Pentagon Official Tapped As Intelligence Chief

Under Secretary of Defense for Intelligence James Clapper i

Under Secretary of Defense for Intelligence James Clapper, seen here in April, is expected to be nominated to the post of Director of National Intelligence. J. Scott Applewhite/AP hide caption

itoggle caption J. Scott Applewhite/AP
Under Secretary of Defense for Intelligence James Clapper

Under Secretary of Defense for Intelligence James Clapper, seen here in April, is expected to be nominated to the post of Director of National Intelligence.

J. Scott Applewhite/AP

President Obama plans to nominate Pentagon official James Clapper to be his next intelligence chief, sources tell NPR.

Clapper is a retired three-star Air Force general with a long career in intelligence. He has headed both the Defense Intelligence Agency and the National Geo-Spatial Intelligence Agency, which specializes in satellite reconnaissance.

Clapper's name immediately surfaced as the leading candidate to replace Adm. Dennis Blair, who was forced to resign two weeks ago from his post as the director of national intelligence.

A senior defense official said U.S. Defense Secretary Robert Gates is a strong supporter of Clapper.

When Gates become defense secretary in December 2006, during the Bush presidency, Clapper was the only official he hired. He was also one of only a handful of people Gates asked the Obama administration to keep on through the transition.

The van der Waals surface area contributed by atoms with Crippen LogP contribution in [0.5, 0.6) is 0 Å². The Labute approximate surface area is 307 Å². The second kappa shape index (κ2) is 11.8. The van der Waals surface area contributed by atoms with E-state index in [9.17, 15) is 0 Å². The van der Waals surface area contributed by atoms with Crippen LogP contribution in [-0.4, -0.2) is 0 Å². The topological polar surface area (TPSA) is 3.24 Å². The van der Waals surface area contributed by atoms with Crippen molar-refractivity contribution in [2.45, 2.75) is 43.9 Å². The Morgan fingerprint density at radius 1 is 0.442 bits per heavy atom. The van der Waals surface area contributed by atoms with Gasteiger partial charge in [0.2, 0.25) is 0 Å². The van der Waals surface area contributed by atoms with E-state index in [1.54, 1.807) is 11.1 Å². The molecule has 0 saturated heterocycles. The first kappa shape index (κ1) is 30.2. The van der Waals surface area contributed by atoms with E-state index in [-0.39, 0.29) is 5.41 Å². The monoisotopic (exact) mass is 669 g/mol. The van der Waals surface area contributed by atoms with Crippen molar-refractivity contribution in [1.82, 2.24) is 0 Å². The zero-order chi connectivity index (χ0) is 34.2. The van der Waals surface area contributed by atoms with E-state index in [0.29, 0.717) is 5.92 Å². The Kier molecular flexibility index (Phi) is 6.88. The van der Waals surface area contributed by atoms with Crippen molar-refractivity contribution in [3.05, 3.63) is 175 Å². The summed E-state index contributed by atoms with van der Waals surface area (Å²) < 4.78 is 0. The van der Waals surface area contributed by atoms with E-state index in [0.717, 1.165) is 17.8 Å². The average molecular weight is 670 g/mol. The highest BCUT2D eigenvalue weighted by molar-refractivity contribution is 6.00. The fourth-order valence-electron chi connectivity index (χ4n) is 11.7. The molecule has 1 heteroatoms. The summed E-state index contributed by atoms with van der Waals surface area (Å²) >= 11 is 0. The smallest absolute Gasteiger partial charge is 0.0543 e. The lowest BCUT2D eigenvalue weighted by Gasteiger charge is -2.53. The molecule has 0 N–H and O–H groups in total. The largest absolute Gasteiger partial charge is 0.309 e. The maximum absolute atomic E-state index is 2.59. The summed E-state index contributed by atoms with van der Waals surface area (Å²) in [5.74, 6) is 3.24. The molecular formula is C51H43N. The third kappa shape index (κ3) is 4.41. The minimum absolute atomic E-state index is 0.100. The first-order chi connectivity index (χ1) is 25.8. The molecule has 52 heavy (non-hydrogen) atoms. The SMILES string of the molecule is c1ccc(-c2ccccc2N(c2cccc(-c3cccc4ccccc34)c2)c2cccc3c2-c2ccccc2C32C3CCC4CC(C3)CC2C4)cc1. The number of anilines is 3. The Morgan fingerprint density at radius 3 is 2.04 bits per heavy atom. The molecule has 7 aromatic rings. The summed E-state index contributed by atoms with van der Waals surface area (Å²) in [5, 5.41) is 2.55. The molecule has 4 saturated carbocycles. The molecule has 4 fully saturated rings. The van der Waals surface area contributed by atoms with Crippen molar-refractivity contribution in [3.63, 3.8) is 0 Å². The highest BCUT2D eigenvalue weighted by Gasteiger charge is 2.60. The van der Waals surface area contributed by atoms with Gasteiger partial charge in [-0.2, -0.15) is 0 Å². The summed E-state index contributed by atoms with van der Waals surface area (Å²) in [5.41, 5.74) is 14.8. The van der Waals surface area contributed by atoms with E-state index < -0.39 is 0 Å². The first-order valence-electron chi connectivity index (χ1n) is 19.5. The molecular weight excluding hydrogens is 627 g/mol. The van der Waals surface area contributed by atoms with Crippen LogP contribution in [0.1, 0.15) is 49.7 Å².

"Gates has been a strong advocate of him [Clapper] taking this job," the official said. "He has known and worked with Clapper for decades and he has enormous trust and confidence in him."

As deputy secretary of defense for intelligence, Clapper now oversees the vast Pentagon intelligence apparatus. In that capacity, however, he has had some quarrels with the intelligence committees on Capitol Hill, where reaction to the expected nomination was negative, especially from the Republican side.

In a statement issued in response to reports of Clapper's selection, the ranking Republican on the Senate Intelligence Committee, Sen. Kit Bond of Missouri, said Clapper "lacks the necessary clout with the president, has proven to be less than forthcoming with Congress, and has recently blocked our efforts to empower the DNI. At this time I'm not inclined to support him."

But Clapper is popular within the intelligence community. Sources at the office of the Director of National Intelligence say he met with key staff there this week to discuss the job.

Sources say a White House announcement of Clapper's nomination is forthcoming.

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